By becoming a member of the timebank, individuals, groups or organizations can fulfill requests from others for needed services and earn time credits which they can then in turn spend on services they need.

A timebank can be compared to Jackson County United Way’s Day of Caring, where volunteers work to complete community service projects. But a timebank isn’t just one day. It’s always available.  

Timebank members are free to choose what service they would like to offer or what service they would like to request. Some of the most asked for services in timebanks are transportation, minor home repair and computer assistance.

One hour of service, regardless of what it may be, earns one time credit. The system allows people to exchange their time and talents to benefit others and the community.

For example, John enjoys doing yard work and Sarah wants to tutor kids. Maybe Jenny needs help planting a garden or Steve wants to learn how to play an instrument. They can log onto the timebank, post their offers and requests, and connect with people in their community.

Seymour Shares TimeBank has three main goals:

  • Strengthen the fabric of our community.
  • Serve people and give them a means to serve.
  • Establish new relationships and meet real needs of our community members.

Mayor Matt Nicholson announced the Seymour Shares TimeBank earlier this year during his State of the City address. He had read about timebanks and the benefits they can have on neighborhoods and communities.   

“By using a timebank, people are making connections with others in the community, and it creates a cycle of giving back and helping our neighbors,” Nicholson said.

He tasked city employees Chad Keithley and January Rutherford with taking the lead on the project.

“We are excited to see what timebanking can do for our community,” Keithley said.

The Seymour Shares TimeBank will also host events for its members throughout the year, including information sessions, meet and greet social gatherings and action days that will involve group projects.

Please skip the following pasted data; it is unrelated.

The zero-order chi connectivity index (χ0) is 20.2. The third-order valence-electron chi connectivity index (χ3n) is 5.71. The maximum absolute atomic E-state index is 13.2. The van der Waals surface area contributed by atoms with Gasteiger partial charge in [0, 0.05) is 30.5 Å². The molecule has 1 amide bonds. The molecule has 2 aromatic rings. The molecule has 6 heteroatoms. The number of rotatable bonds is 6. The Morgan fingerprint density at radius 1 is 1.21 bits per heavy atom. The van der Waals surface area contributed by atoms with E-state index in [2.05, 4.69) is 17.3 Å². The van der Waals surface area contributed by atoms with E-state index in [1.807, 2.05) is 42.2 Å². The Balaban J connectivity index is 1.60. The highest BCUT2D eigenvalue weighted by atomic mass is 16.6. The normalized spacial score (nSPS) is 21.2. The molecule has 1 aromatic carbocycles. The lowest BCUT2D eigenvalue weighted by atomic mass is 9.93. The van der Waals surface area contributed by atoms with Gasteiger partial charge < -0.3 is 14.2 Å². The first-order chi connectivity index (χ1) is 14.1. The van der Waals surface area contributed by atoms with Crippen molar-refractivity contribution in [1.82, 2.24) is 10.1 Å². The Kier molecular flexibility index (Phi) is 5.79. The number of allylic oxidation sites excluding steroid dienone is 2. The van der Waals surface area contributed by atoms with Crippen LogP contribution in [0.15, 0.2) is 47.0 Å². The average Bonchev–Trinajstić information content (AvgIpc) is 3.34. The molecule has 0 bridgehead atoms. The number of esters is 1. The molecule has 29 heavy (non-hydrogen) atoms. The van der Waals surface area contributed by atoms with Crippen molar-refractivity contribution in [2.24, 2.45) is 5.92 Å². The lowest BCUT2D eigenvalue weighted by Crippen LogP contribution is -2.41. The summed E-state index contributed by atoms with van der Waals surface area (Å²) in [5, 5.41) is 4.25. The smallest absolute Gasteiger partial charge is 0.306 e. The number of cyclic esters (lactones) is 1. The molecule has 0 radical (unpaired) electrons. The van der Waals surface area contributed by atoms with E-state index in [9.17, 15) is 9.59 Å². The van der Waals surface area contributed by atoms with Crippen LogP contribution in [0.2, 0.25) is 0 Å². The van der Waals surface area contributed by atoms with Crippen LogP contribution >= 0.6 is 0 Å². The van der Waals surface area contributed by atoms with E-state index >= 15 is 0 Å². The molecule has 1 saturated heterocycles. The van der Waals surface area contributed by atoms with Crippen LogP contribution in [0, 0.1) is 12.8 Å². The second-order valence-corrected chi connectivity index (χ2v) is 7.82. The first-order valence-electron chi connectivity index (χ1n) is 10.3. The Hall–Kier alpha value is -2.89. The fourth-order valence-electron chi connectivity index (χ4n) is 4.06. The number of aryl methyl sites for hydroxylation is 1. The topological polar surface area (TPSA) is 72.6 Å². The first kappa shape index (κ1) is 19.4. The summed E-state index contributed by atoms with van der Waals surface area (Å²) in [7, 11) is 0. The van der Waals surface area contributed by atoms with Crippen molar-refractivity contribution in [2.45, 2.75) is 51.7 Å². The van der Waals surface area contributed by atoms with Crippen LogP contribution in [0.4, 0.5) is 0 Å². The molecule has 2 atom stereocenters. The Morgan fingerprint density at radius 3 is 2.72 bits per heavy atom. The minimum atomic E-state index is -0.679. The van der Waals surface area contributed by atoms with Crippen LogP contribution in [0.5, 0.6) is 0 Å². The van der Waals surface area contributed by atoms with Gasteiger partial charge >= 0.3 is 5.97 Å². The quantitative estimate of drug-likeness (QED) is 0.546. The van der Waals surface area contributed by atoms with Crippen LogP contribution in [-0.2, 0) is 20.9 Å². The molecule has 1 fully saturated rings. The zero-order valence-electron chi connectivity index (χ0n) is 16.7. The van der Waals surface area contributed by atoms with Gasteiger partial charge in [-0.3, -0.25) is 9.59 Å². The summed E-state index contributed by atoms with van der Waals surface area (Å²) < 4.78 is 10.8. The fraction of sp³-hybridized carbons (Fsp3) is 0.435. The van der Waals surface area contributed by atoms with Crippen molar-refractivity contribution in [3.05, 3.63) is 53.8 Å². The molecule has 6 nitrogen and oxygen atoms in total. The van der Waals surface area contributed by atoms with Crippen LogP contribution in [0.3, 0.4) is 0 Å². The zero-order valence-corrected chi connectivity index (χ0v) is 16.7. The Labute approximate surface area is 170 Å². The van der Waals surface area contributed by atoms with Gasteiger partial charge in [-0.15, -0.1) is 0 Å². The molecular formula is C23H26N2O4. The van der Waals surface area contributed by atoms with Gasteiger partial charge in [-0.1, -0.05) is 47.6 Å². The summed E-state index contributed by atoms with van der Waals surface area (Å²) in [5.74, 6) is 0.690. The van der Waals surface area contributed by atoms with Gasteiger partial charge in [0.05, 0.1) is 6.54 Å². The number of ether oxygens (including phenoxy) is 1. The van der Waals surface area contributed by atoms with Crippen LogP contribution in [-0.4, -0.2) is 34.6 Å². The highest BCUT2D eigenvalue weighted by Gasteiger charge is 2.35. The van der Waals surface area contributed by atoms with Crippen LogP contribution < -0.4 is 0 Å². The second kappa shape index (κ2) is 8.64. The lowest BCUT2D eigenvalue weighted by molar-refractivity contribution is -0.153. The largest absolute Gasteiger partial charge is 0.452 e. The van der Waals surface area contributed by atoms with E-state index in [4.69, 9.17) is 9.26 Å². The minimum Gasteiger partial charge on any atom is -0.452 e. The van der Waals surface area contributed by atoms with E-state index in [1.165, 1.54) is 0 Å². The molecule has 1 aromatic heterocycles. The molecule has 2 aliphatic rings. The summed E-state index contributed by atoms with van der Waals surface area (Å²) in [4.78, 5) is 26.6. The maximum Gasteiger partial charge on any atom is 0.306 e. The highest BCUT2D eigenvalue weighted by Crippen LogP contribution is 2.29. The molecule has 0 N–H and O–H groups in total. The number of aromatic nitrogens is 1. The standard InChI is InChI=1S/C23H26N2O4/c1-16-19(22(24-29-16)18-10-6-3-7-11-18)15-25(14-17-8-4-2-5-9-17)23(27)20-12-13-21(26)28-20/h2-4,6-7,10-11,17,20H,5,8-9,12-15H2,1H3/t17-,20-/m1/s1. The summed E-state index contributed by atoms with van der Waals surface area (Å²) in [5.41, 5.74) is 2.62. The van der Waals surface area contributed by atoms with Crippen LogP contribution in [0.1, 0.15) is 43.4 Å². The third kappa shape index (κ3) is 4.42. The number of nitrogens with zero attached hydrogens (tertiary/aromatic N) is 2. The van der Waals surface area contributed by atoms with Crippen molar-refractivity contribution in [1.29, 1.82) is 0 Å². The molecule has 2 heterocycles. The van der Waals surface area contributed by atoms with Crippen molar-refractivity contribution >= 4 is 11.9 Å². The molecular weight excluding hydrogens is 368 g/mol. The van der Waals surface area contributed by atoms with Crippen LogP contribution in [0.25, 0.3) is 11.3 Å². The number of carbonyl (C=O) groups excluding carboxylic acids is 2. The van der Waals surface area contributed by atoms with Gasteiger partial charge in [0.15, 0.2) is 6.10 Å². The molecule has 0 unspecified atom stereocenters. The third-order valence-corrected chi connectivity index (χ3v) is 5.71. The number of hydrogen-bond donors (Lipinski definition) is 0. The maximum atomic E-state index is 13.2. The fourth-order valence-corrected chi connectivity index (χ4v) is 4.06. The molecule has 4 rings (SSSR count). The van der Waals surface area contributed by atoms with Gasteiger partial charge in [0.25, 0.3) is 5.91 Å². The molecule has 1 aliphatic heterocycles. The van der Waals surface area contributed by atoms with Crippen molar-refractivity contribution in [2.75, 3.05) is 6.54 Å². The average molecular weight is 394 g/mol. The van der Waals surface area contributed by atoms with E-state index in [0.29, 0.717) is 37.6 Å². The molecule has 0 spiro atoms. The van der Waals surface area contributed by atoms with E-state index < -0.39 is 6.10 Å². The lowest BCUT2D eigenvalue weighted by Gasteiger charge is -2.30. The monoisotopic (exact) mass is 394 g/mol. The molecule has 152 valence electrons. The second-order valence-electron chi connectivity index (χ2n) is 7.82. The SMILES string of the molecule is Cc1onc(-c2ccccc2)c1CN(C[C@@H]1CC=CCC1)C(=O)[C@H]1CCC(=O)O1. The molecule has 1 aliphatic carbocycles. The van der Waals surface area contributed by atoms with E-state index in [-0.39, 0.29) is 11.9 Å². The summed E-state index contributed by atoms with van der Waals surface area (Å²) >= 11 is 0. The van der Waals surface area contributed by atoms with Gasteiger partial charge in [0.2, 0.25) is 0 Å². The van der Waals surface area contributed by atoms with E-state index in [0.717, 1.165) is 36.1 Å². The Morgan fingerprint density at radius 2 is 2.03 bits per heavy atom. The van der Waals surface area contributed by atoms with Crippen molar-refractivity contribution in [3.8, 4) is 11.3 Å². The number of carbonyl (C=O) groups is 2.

Although you may have never heard of timebanks, they aren’t a new idea. In 1980, Edgar Cahn pioneered the movement of timebanking. Passionate about social justice, Cahn saw timebanks as a way to restore community and to recognize and reward civic engagement.

Timebanks operate under five core values.

  • Asset – Everyone has something of value to share with someone else.
  • Redefining work – There are some forms of work that money will not easily pay for, like building strong families, revitalizing neighborhoods, making democracy work, advancing social justice. Time credits were designed to reward, recognize, and honor that work.
  • Reciprocity – Helping that works as a two-way street empowers everyone involved – the receiver as well as the giver.
  • Social networks – Community is built by sinking roots, building trust, creating networks. By using timebanking, a community can strengthen and support these activities.
  • Respect –Timebanking fosters respect where people are in the moment, not where they could be at some future point.

To become a member of the Seymour Shares Timebank visit https://seymourshares.timebanks.org and click on “Join.” There is no cost for membership. You can join as an individual, service club, church group, employee group, school team or club.

For questions or more information, or if you would like someone to speak to your group about how the timebank works, contact January Rutherford at jrutherford@seymourin.org.